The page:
Since its inception in 2006, more than 125 scholars have joined the Institute as fellows and affiliates. Below are the latest accomplishments from ten Institute alumni. Link here for a list of all alumni and known current affiliations. Contact email@example.com to share alumni news, publications, and other accomplishments.
Kevin Jones (Eisenberg Graduate Student Research Fellow, 2011-12) finished his dissertation in August and is now a Post-Doctoral Fellow in the Institute for Middle East Studies at George Washington University. In Fall 2014 he will be Assistant Professor in the Department of History at the University of Georgia.
Maria Paz G. Esguerra (Lack Graduate Student Fellow, 2010-11) is currently a visiting assistant professor at Oberlin College in Comparative American Studies.
Leslie Page Moch (Residency Research Fellow, 2010-11) and Lewis Siegelbaum (Residency Research Fellow, 2009-10) report that the Eisenberg Institute enabled their collaborative venture, Moving in Russia: Repertoires and Regimes of Migration in the Twentieth Century, which was recently sent off to a press.
John Carson (Faculty Fellow, 2011-12) is spending the year in Berlin at the Max Planck Institute for the History of Science and the Wissenschaftskolleg.
Gabrielle Hecht's (Faculty Fellow, 2008-09) book, Being Nuclear: Africans and the Global Uranium Trade, which she completed during her tenure as an Eisenbeg fellow, has received three awards: the 2013 Susanne M. Glasscock Humanities Book Prize for Interdisciplinary Scholarship, the 2013 Robert K. Merton Prize from the American Sociological Association, and the 2012 Martin A. Klein Prize in African History from the American Historical Association.
Ronen Steinberg (Residency Research Fellow, 2011-12) is spending 2013-14 as a Visiting Research Fellow at the Institute for Historical Studies at the University of Texas at Austin, where he will be completing his book manuscript. He recently published an article in the International Journal of Transitional Justice and a book chapter in Experiencing the French Revolution (David Andress, Ed; Oxford: Voltaire Foundation, 2013).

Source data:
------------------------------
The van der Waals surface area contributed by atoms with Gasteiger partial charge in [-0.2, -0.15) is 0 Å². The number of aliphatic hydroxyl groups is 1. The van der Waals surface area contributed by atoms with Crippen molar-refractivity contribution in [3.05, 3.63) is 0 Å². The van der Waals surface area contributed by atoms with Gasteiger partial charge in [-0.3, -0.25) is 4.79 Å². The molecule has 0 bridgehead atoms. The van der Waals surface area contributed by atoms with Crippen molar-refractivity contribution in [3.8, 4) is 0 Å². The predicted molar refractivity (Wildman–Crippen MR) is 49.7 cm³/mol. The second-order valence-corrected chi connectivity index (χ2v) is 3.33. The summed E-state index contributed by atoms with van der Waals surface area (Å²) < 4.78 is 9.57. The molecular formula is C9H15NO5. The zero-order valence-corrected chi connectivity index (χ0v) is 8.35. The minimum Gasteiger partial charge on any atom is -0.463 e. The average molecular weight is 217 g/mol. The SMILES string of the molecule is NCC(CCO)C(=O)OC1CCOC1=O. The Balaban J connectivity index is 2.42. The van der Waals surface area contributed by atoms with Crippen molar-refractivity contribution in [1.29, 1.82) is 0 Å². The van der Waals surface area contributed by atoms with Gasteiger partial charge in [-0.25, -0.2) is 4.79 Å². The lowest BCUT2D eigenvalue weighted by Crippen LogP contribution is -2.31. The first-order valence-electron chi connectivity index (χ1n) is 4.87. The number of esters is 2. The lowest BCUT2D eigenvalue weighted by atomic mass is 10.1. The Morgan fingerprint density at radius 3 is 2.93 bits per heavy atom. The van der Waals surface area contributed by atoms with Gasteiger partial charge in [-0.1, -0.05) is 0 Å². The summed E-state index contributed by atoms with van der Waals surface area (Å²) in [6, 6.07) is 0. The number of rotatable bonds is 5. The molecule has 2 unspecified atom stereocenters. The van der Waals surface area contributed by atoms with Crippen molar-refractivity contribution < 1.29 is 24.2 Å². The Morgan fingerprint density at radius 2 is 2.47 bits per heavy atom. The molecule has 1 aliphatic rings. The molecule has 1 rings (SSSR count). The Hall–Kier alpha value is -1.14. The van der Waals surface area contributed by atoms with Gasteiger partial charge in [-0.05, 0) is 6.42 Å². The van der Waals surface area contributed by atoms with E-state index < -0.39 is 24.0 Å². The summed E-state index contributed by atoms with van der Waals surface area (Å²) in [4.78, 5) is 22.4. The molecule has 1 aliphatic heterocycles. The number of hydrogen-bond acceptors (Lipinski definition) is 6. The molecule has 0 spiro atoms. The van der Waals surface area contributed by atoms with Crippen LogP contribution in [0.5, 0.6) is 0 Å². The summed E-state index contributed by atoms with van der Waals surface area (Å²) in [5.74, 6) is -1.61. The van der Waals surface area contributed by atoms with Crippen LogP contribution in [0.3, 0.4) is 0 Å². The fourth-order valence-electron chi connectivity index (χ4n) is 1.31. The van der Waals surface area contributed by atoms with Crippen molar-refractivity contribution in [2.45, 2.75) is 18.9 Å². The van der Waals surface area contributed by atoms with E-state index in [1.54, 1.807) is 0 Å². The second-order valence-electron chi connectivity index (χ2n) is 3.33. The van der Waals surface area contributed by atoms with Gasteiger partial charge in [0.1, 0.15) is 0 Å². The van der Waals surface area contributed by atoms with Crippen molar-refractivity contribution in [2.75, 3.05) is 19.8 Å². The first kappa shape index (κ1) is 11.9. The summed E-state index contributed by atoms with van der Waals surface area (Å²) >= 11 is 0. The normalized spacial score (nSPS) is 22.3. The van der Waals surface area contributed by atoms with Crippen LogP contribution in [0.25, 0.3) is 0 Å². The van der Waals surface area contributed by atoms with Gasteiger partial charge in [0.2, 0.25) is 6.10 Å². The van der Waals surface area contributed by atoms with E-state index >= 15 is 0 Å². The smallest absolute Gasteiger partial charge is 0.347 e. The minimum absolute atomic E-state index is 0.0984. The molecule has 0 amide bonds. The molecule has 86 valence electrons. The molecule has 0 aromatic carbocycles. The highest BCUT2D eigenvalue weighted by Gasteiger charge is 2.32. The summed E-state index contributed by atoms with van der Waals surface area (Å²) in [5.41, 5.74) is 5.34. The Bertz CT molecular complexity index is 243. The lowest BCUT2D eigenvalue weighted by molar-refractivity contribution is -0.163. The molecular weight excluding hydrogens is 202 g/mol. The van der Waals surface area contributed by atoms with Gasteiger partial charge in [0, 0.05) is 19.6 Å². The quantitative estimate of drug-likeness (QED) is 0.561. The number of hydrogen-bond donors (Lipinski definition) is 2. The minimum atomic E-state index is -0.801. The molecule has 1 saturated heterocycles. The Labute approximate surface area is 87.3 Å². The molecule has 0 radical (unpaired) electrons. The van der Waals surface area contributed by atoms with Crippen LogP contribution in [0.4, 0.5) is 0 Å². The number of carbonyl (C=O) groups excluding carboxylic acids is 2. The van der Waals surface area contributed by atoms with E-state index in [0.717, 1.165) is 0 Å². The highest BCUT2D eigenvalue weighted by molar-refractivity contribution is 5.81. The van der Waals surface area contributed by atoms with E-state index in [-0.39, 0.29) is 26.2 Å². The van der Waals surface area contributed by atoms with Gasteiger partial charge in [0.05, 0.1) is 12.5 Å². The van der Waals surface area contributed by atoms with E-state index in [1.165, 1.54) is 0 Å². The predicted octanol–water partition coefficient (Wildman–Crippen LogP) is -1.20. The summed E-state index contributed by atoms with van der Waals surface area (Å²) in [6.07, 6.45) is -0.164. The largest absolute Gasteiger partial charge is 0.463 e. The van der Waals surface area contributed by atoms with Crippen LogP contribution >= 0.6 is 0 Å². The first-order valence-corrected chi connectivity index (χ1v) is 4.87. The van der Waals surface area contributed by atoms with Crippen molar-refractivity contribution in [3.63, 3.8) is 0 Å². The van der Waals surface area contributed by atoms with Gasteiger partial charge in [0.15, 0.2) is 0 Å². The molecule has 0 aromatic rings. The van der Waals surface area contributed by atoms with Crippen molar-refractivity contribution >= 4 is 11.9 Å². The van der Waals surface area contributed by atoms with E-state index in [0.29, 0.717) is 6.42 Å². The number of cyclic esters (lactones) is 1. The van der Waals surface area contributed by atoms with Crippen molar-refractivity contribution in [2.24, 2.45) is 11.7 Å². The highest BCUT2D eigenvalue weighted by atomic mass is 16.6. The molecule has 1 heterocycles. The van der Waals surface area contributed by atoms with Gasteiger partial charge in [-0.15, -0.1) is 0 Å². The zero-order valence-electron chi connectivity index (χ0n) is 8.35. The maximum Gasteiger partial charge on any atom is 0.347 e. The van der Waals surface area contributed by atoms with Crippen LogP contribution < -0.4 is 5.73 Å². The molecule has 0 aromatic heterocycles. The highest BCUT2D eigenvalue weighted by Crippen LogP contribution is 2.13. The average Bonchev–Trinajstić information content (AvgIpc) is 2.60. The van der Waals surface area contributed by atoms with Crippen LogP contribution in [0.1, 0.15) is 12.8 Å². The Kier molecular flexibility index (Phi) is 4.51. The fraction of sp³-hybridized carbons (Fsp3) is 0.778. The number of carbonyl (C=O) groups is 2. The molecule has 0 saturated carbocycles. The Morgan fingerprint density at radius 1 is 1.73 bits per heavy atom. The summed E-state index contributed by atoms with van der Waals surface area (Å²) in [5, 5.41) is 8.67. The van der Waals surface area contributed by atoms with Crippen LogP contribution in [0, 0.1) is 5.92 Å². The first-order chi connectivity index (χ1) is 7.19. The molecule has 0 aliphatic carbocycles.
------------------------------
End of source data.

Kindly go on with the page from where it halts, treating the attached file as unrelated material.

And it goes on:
Sasha Pfau (Lack Graduate Student Fellow, 2007-08) reports that she is Assistant Professor of History at Hendrix College in Conway, Arkansas. her most-recent publications include “Warfare, Trauma, and Madness in French Remission Letters” (The Hundred Years War (Part III): Further Consierations, edited by L.J. Andrew Villalon and Donald J. Kagay; Leiden: Brill, 2013) and “Ritualized Violence against Sorcerers in Fifteenth-Century France” (Magic, Ritual, and Witchcraft Volume 8, Number 1 (Summer 2013), pp. 50-71).
Joshua Cole (Faculty Fellow, 2007-08) notes that the Institute supported his work on local politics and violence in interwar French Algeria. Since his fellowship, he has published work related to this project in French Politics, Culture & Society, Vingtième siècle, The Journal of North African Studies, and in The French Colonial Mind vol. 2 (Martin Thomas, ed.; Omaha: University of Nebraska Press, 2012). He also has a forthcoming article in Société et représentations. His book is almost complete and he hopes to submit it to a publisher in the coming year.
Clapperton Chakanetsa Mavhunga (Lack Graduate Student Fellow, 2006-07) was promoted to Associate Professor of Science, Technology, and Society at the Massachusetts Institute of Technology in July 2013. His first book, Transient Workspaces: Technologies of Everyday Innovation in Africa, is in press with MIT Press and coming out in spring 2013. His second book, on the tsetse fly as history-making agent, is nearing completion.
Ernest Young (Faculty Fellow, 2007-08) remains retired in Ann Arbor. This past spring, Oxford University Press published his book, Ecclesiastical Colony: China's Catholic Church and the French Religious Protectorate, which he worked on during his Eisenberg Institute fellowship.
TJ Boisseau (Residency Research Fellow, 2006-07) is Director of the Women's, Gender, and Sexuality Studies Program, and holds an appointment as Associate Professor in the Department of History, at Purdue University. Since her Eisenberg fellowship, she has published two books: Gendering the Fair: Histories of Women and Gender at World's Fairs (co-edited with Abigail Markwyn; University of Illinois Press, 2010) and Feminist Legal History (co-edited with Tracy T. Thomas; New York University Press, 2004). She has also published several articles and book chapters that center visual history analyses, such as “How Did Turkish Women Look? Excavating Women’s Cinematic Experience in Istanbul, 1922-1950,” co-authored with Ozgün Basmaz and appearing in Women’s Memory: The Problem of Sources, edited by Fatma Türe and Birsen Talay Kesoglu (Cambridge Scholars Press, 2011). She is currently engaged in a book project supported by historical research that revolves around visual issues related to women's representation in U.S. media, entitled Modern Giant: Amelia Earhart and the Politics of Celebrity Feminism.